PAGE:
Female mortgage applicants are significantly less likely to be approved than comparable male applicants, according to a new study of Chicago-area loan data.
The study found that not only were female applicants less likely to be approved than male applicants with similar loan-to-income ratios, but that an even greater disparity appeared when comparing female-headed joint applications to male-headed ones. Female applicants were at a significantly larger disadvantage when refinancing than compared to home purchase applications.
The study, by the Woodstock Institute, looked at Home Mortgage Disclosure Act (HMDA) data from 2010 for the six counties of the Chicago region (Cook, DuPage, Kane, Lake, McHenry, and Will). Comparisons were based on borrowers with similar loan-to-income ratios as a way of assessing affordability.
Female-headed households at a distinct disadvantage
The results showed that female applicants were 8 percent less likely than comparable males to be approved for a home purchase mortgage. Furthermore, females were 21 percent less likely to be approved for a refinance.
The differences were even more pronounced when comparing joint applications headed by females versus joint applications with a male as the lead applicant. Female-headed applications were 24 percent less likely to be approved for home purchases and 39 percent less likely to be approved when refinancing, based on applications with comparable loan-to-income ratios.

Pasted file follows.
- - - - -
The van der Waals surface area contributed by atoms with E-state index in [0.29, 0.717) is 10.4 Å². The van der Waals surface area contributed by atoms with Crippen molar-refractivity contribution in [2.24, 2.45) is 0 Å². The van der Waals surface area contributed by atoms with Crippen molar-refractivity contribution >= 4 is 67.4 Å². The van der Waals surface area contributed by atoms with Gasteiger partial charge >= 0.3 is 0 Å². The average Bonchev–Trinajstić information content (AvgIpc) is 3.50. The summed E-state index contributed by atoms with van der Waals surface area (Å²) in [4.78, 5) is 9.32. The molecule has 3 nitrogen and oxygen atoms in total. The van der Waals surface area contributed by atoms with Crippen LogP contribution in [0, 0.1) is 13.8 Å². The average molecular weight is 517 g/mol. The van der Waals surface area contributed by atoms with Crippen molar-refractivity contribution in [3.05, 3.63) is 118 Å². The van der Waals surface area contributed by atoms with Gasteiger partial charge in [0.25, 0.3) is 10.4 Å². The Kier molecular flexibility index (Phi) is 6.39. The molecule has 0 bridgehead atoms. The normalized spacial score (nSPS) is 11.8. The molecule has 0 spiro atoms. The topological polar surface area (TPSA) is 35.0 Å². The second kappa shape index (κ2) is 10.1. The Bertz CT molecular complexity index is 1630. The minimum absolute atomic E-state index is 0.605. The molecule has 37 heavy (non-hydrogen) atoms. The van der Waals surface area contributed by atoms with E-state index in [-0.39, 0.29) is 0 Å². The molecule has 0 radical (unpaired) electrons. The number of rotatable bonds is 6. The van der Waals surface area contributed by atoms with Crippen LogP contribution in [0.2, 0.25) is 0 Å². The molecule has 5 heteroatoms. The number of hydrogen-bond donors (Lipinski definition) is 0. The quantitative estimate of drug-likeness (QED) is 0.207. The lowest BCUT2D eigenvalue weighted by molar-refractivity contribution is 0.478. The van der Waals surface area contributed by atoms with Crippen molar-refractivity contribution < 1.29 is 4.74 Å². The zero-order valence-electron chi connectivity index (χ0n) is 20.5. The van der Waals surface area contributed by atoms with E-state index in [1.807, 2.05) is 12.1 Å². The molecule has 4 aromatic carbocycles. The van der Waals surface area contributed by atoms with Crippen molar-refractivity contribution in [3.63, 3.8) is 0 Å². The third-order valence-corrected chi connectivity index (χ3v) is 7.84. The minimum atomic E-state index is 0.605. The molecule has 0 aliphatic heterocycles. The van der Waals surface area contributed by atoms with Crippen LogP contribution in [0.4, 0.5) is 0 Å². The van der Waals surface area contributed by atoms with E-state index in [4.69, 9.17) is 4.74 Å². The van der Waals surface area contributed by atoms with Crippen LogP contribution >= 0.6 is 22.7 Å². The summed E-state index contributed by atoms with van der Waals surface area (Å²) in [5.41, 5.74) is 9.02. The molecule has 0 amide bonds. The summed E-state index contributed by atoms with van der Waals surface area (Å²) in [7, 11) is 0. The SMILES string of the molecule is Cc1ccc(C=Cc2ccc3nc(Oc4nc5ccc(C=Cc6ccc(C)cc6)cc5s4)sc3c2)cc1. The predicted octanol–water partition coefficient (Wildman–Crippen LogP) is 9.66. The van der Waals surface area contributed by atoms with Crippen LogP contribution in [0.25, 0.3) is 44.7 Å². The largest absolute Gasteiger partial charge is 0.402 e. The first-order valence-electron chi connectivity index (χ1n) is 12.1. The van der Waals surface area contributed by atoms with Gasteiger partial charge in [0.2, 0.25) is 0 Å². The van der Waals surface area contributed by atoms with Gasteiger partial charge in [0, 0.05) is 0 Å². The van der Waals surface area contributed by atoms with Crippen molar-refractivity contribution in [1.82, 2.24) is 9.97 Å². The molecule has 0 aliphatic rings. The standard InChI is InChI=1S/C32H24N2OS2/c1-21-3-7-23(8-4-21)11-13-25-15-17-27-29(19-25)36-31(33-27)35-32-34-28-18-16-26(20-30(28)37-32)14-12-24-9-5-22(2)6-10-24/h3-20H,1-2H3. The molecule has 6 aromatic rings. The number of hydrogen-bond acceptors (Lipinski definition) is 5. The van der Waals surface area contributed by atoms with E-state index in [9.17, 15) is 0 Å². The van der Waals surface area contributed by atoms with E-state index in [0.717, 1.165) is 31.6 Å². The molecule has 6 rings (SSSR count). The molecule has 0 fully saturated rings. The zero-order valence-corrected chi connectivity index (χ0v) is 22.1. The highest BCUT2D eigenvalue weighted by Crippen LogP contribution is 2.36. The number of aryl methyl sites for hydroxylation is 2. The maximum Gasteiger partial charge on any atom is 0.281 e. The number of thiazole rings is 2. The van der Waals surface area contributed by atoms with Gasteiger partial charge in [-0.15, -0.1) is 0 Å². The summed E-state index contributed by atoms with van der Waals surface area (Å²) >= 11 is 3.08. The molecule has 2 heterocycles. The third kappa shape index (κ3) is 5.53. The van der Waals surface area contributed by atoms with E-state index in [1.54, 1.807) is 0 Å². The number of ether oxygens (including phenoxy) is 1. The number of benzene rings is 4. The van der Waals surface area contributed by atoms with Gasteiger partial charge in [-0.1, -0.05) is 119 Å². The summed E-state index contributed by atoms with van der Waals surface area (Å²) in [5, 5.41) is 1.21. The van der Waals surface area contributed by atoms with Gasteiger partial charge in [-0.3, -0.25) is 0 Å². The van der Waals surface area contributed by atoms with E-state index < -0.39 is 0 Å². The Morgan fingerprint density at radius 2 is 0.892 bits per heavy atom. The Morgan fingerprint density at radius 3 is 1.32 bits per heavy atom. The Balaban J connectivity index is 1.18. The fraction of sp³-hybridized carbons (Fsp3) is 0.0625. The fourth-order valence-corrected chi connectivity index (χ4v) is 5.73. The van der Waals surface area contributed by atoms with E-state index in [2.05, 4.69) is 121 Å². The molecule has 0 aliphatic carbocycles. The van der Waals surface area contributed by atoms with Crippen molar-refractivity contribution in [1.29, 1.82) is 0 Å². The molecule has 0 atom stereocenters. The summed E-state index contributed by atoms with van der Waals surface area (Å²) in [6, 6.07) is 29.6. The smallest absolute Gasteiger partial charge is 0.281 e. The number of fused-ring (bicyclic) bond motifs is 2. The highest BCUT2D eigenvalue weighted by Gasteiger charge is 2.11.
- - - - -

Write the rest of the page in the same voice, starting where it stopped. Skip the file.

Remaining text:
"We would expect to see no significant difference in the origination rates for male-headed joint applications and female-headed joint applications, since the backgrounds of both borrowers on joint applications are considered by mortgage lenders," said Spencer Cowan, vice president of research at Woodstock Institute. "The fact that there are such large disparities raises troubling questions about potentially discriminatory underwriting."
Racial factors also seen
Racial disparities were found as well. The greatest differences were found between African-American male and female applicants. African-American females were found to be 39 percent less likely to be approved for a purchase mortgage and 44 percent less likely to be approved for a refinance than African-American males with similar loan-to-income ratios.
The report notes that women are more likely to be custodial parents than men, which increases their financial burden and makes it more difficult to save up for a down payment. Census data shows that single women with children tend to have far less accumulated wealth than single men with children, which would affect their ability to afford a home. However, that doesn't explain the disparity in refinancing, where cash reserves are less of a factor than accumulated home equity.